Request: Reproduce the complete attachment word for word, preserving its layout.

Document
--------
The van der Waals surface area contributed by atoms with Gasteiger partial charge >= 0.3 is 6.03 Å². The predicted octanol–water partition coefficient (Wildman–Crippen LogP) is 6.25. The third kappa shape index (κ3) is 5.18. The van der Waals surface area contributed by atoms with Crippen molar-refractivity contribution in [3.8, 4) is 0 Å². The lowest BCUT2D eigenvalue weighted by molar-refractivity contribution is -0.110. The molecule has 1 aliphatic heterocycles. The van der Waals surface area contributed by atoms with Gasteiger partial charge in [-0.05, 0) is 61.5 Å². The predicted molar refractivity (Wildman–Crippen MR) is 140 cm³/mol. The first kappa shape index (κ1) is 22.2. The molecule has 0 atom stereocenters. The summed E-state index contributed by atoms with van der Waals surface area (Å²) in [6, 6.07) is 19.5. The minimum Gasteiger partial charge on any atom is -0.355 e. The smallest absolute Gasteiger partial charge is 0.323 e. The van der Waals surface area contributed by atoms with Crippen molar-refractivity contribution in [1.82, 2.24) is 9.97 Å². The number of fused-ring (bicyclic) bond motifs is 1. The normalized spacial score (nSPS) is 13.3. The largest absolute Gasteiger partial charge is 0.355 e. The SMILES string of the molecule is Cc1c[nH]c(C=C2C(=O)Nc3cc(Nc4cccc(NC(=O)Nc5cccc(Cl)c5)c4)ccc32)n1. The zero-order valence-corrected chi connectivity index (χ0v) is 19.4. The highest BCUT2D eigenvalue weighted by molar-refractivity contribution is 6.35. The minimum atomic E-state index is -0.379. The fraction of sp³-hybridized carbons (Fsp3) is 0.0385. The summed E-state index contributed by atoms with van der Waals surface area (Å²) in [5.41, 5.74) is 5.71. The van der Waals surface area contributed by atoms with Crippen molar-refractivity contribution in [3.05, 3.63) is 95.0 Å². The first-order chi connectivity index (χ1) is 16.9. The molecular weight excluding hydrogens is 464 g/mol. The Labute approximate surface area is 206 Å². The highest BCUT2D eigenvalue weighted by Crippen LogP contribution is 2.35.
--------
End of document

The van der Waals surface area contributed by atoms with Gasteiger partial charge >= 0.3 is 6.03 Å². The predicted octanol–water partition coefficient (Wildman–Crippen LogP) is 6.25. The third kappa shape index (κ3) is 5.18. The van der Waals surface area contributed by atoms with Crippen molar-refractivity contribution in [3.8, 4) is 0 Å². The lowest BCUT2D eigenvalue weighted by molar-refractivity contribution is -0.110. The molecule has 1 aliphatic heterocycles. The van der Waals surface area contributed by atoms with Gasteiger partial charge in [-0.05, 0) is 61.5 Å². The predicted molar refractivity (Wildman–Crippen MR) is 140 cm³/mol. The first kappa shape index (κ1) is 22.2. The molecule has 0 atom stereocenters. The summed E-state index contributed by atoms with van der Waals surface area (Å²) in [6, 6.07) is 19.5. The minimum Gasteiger partial charge on any atom is -0.355 e. The smallest absolute Gasteiger partial charge is 0.323 e. The van der Waals surface area contributed by atoms with Crippen molar-refractivity contribution in [1.82, 2.24) is 9.97 Å². The number of fused-ring (bicyclic) bond motifs is 1. The normalized spacial score (nSPS) is 13.3. The largest absolute Gasteiger partial charge is 0.355 e. The SMILES string of the molecule is Cc1c[nH]c(C=C2C(=O)Nc3cc(Nc4cccc(NC(=O)Nc5cccc(Cl)c5)c4)ccc32)n1. The zero-order valence-corrected chi connectivity index (χ0v) is 19.4. The highest BCUT2D eigenvalue weighted by molar-refractivity contribution is 6.35. The minimum atomic E-state index is -0.379. The fraction of sp³-hybridized carbons (Fsp3) is 0.0385. The summed E-state index contributed by atoms with van der Waals surface area (Å²) in [5.41, 5.74) is 5.71. The van der Waals surface area contributed by atoms with Crippen molar-refractivity contribution in [3.05, 3.63) is 95.0 Å². The first-order chi connectivity index (χ1) is 16.9. The molecular weight excluding hydrogens is 464 g/mol. The Labute approximate surface area is 206 Å². The highest BCUT2D eigenvalue weighted by Crippen LogP contribution is 2.35.